Really seems like a great community here that I hope to be able to contribute to and hopefully someday I’ll be up to the standard of you all!



13 replies so far

View lepelerin's profile


471 posts in 1748 days

#1 posted 03-11-2014 07:13 PM

Without knowing what you are planing to do, it is virtually impossible to answer your question. If you plan to continue to do little rings, do you really new power tools?
It would be very helpful to describe what your plans are in order to say x or y would be beneficial as a power tool.
Welcome to LJ

View bigblockyeti's profile


3587 posts in 1144 days

#2 posted 03-11-2014 07:17 PM

A good table saw is usually considered the cornerstone of any shop. It’s something that can be used in virtually any project and while some tasks can be completed in other ways, there are many things the table saw is simply the best at.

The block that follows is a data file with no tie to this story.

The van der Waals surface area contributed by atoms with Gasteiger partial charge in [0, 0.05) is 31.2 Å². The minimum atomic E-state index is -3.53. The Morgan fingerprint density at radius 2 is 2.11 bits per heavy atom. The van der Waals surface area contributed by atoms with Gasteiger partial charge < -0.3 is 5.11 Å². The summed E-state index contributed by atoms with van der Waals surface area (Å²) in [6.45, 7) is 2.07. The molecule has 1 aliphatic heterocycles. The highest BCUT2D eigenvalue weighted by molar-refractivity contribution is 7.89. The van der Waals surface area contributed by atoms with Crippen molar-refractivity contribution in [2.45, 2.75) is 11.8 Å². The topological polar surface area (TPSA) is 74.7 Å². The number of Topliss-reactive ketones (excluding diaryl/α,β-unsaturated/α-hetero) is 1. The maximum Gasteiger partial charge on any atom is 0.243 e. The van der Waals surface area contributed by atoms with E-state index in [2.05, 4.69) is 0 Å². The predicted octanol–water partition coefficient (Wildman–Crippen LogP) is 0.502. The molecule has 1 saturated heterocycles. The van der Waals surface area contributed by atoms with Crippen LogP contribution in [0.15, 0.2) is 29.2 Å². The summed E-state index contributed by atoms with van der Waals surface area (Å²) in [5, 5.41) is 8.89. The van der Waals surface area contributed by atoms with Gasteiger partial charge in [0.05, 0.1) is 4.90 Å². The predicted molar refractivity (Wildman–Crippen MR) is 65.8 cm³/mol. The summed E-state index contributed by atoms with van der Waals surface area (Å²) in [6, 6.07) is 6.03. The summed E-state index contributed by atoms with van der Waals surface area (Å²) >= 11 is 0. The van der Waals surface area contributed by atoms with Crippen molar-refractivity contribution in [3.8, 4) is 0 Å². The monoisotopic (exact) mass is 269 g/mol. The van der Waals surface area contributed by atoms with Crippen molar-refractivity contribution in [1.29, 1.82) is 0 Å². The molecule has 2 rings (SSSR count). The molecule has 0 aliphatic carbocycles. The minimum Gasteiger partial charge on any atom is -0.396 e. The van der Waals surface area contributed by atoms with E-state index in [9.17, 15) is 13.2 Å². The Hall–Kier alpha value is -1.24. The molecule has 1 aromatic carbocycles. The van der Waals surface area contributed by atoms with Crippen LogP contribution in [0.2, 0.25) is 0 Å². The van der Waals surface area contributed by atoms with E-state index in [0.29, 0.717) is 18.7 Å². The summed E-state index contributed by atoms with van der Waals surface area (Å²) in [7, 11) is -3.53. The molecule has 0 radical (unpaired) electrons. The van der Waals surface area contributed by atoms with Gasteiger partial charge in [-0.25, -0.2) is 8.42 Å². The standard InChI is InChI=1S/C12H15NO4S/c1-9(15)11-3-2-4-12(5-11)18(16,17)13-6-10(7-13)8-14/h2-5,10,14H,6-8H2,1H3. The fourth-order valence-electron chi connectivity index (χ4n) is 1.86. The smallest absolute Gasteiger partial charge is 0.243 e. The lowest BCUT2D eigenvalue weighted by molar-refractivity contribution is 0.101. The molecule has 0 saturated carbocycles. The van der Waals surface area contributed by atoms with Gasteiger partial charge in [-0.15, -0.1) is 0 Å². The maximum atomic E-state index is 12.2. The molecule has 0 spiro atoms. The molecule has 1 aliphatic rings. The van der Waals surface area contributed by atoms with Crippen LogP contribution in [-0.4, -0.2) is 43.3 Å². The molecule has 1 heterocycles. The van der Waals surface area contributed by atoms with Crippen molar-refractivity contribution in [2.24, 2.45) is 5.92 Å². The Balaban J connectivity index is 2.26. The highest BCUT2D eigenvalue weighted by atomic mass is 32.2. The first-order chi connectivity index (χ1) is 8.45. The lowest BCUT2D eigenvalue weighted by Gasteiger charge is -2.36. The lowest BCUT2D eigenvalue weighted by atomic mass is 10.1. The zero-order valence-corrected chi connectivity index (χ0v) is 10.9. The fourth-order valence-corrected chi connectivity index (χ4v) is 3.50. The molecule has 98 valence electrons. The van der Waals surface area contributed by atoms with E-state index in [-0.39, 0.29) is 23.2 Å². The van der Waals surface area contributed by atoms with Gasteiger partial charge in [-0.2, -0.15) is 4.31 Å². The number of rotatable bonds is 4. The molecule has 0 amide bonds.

View firefighterontheside's profile


13103 posts in 1280 days

#3 posted 03-11-2014 08:05 PM

Welcome to Lumberjocks! While a table saw would be important for putting a shop together, I don’t think I’d get it first. For myself, I had a power miter saw long before I ever had a table saw. It’s great for getting very nice straight cuts on wood that is already the width that you want. A really nice one is a lot cheaper than a really nice table saw.

-- Bill M. "People change, walnut doesn't" by Gene.

View Barryh's profile


5 posts in 961 days

#4 posted 03-11-2014 08:25 PM

Haha yeah suppose that would have been a good thing to talk about lepelerin! Really want to get into making everything from chopping blocks to furniture, coffee/dinning tables etc. the rings are just something that I can do without needing much in the way of equipment.